Thank you for your offer to Volunteer Managers globally with free access to your site for a period! A tangible recognition award for VMs globally! Great vision!

Dear state peak bodies for volunteering

Thank you to the state peak bodies in Australia who organized events for Volunteer Managers in their states. You know who you are! The ones who didn’t bother? We hope you try harder next year. You know who you are!

Dear everybody else who supported the day globally!

Thank you from a Volunteer Manager!

And finally

Dear Volunteer Managers, Coordinators, :eaders Administrators etc. who celebrated the day..

Hope it was fun! Hope you felt valued! Hope you continue with your brilliant profession and hope you continue to spread the IVMD word!

One day IVMD will be globally recognised for what it is…

Long live volunteerism and those who are leaders and managers and coordinators within the field!

Tuesday, November 9, 2010

Volunteer Management: The Final Frontier

I remember reading an article sometime ago, or maybe an opinion piece from Susan J Ellis about mentions of “volunteering” in popular media for example movies and TV shows. Susan had spotted a few examples and had asked people to submit their own. You will have to find this somewhere on Energize I expect as I am only recalling by memory and am in a lazy blogging mood so you’ll have to find it!! :-)

I am not sure what brought it to mind tonight. But I thought I’d have a little bit of fun and find places where Volunteer Managers could get a mention.

The most obvious place to start is Star Trek. If memory serves me right there is no money and thus no one is paid for anything. Ah….but there’s a question – if you do work and are not paid for it…are you a volunteer? Only if you “volunteer” to do that work right? Let’s have that Star Trek Debate another day. Because I could go on just like Dimitry Chernikov does in his blog http://dmitrychernikov.com/blog/star-trek/

“In one episode of Star Trek: Deep Space 9 Captain Sisko describes Earth as “paradise.” It is a paradise in which there is no such thing as money, and people don’t get paid for doing things. In the same episode we see Sisko’s father’s restaurant, but the workings of his business remain mysterious. The problem is that without the price system and money serving as a unit of account it is impossible to rationally allocate resources and capital goods in particular to their most valued uses. The difficulty lies in the fact that the price system is an emergent property of the market, arising as a result of entrepreneurial competition for capital, though, of course, there is nothing magical to it: we can clearly identify the source from which that property emerges, viz., the recognition by the individual members of society of the benefits of social cooperation and division of labor, and can even trace its evolution from a tiny two or three-person market to one in which social cooperation has become worldwide. “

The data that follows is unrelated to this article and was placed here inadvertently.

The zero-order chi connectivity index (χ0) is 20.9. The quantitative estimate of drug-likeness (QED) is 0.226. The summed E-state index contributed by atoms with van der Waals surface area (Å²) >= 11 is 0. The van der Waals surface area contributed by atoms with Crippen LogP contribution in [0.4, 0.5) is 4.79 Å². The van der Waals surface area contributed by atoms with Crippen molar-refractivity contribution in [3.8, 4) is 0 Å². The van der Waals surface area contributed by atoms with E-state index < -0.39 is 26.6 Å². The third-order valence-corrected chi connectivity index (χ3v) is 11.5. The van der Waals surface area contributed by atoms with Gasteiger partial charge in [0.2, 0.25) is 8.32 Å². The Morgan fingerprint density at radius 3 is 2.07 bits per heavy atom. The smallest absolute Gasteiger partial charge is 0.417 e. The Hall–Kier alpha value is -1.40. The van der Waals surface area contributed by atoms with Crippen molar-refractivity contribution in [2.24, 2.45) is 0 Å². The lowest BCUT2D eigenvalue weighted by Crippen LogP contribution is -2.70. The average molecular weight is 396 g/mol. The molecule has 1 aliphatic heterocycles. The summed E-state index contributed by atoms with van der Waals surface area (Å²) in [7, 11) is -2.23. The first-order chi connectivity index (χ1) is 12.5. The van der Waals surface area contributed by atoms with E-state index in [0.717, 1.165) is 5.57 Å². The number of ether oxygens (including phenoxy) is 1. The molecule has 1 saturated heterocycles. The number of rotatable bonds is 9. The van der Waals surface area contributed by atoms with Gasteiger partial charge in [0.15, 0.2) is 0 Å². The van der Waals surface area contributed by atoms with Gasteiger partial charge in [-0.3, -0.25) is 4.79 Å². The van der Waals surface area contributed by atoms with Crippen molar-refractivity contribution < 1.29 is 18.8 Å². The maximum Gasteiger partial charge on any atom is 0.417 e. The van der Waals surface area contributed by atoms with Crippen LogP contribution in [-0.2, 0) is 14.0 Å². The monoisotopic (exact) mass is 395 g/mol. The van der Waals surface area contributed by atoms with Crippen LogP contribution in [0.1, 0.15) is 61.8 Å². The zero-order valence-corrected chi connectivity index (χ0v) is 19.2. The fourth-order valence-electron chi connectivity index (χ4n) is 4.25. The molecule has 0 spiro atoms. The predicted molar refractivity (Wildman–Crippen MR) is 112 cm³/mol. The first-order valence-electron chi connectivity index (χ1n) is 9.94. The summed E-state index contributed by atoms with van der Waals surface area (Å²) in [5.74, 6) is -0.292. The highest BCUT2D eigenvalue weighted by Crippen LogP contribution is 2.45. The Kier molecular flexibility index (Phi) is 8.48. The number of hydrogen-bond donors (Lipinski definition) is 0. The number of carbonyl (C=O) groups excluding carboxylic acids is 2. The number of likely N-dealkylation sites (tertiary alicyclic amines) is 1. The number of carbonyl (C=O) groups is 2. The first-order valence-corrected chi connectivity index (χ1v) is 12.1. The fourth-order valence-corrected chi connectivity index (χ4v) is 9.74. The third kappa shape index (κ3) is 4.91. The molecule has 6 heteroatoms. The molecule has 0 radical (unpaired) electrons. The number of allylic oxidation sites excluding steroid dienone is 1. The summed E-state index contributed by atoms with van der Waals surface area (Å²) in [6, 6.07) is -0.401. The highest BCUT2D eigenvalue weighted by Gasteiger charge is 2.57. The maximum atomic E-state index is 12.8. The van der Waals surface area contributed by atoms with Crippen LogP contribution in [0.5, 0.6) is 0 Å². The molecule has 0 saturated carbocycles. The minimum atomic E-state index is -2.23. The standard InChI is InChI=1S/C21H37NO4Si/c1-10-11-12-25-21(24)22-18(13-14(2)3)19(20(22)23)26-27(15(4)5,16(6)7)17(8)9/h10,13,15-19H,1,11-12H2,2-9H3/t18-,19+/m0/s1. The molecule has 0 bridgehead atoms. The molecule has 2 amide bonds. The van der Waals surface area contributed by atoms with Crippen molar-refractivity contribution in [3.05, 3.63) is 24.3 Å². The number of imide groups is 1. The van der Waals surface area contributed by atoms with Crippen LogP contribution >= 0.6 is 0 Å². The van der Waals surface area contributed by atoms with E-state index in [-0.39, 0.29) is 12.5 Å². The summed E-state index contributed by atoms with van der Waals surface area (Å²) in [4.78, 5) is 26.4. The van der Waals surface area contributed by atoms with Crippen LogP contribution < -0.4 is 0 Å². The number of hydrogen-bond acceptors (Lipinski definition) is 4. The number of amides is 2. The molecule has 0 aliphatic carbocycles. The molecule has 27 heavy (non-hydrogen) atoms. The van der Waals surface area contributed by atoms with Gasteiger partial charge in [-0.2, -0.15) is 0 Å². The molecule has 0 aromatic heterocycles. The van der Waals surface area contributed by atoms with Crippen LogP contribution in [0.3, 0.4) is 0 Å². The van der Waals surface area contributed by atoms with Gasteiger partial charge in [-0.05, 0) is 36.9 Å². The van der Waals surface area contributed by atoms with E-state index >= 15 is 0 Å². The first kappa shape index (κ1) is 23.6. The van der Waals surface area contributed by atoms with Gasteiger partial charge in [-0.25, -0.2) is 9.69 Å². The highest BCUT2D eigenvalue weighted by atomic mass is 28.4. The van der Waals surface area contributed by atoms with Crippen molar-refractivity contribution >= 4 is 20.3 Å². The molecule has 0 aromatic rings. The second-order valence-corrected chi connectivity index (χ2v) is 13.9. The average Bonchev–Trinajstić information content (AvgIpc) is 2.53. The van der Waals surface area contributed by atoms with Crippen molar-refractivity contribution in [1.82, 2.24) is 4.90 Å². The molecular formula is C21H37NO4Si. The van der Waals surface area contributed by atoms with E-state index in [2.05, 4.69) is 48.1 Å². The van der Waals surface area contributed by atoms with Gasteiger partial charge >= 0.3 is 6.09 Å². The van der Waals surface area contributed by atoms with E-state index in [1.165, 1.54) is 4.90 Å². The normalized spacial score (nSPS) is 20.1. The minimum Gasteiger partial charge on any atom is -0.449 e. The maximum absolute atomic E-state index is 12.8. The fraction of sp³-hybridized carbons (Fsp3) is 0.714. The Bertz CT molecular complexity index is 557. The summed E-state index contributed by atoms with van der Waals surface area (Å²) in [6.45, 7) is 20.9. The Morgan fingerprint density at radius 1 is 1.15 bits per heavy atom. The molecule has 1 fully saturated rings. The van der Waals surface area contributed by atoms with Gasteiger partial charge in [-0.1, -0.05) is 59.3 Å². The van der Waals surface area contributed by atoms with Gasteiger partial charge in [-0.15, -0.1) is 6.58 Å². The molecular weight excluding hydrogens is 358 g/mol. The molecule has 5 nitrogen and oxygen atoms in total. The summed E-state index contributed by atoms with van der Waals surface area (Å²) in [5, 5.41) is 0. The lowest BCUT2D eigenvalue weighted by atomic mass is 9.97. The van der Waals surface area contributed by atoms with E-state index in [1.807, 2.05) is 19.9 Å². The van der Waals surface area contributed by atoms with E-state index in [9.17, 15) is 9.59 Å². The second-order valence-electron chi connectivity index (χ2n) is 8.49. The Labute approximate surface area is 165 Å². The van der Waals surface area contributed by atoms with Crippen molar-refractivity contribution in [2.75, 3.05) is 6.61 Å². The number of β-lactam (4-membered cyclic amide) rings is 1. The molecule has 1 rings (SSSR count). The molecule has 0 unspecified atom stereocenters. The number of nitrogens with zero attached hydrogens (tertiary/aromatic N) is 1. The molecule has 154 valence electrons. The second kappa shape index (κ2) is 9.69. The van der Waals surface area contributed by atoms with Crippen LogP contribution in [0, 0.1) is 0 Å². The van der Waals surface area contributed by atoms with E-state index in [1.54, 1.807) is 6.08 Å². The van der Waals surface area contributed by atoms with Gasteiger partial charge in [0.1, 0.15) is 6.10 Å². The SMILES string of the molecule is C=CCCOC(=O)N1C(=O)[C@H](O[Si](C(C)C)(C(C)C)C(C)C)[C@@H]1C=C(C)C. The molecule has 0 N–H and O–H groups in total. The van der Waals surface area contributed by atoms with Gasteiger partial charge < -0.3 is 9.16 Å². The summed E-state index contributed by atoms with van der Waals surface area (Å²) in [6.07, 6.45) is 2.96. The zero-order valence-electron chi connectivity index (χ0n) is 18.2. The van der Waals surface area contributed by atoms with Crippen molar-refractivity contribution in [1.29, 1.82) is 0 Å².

I digress. So here is how we can write VM into a star Trek Episode.

From Star Trek the Next Generation

Scene – The Bridge

Captain: Number one!
Number one: Aye Captain
Captain: Have you noticed anything about Worf right now
Number One: Yes – he appears to be crying
Captain: Thought as much. Mr. Worf
Worf: Yes Captain
Captain: My ready room now! Number one – you have the bridge
Number one: Aye sir

Captain and Worf enter ready room

Captain: Mr. Worf. You have been my head of security for many years and I have never seen you so upset. What is the matter?
Worf: Sorry captain. I must compose myself. Today is Universal Security Head Day and even though I normally keep my emotions in check it appears that everyone on this ship had forgotton the day that celebrates my profession and I am a little sorry about that.
Captain: you are passionate about your sector Worf!
Worf: Yes sir and I feel we will never be recognised for what we do. I still don’t think that we receive enough training and resources and we don’t have a high retention rate
Captain: could that be due to the high danger element in the job Worf?
Worf: Perhaps – but we Klingons are passionate about our profession!
Captain: But I’ve never seen you cry!
Worf: Perhaps today is a good day to cry!
Captain: Now snap out of it! Your day will come. Please see Mr. Data in the Holodeck at 0200 hours and he will take you on a history tour of the Volunteer Management profession
Worf: Volunteer Management?
Captain: Yes – now the most sought after and respected profession in 8 quadrants. But it wasn’t always so. Do you now that once upon a time the volunteer management sector wasn’t even recognised by some key leaders in Volunteerism?
Worf: No!
Captain: Yes.
Worf: I keep advocating for the profession but sometimes I feel like giving up
Captain: Don’t give up! Make a difference!
Worf: I take it the odds are against us and the situation’s grim.

Captain: You could say that.

Worf: If Spock were here, he’d say that I was an irrational, illogical being for going on a mission like this... Sounds like fun!

What my National peak body for volunteering had to say to Volunteer Managers on IVMD 2010




Thursday, November 4, 2010

Thank you IVM Day (with apologies to Abba)

Today is special, in fact it’s a little bit more
You could celebrate, you've probably done it before
For you have a talent, a wonderful thing
The value to communities you bring
Of this day we are proud
All I want is to sing it out loud

So I say
Thank you IVM Day, the tune your singing
Thanks for all the joy your bringing
Where were we without it, I ask in all honesty
What would we be?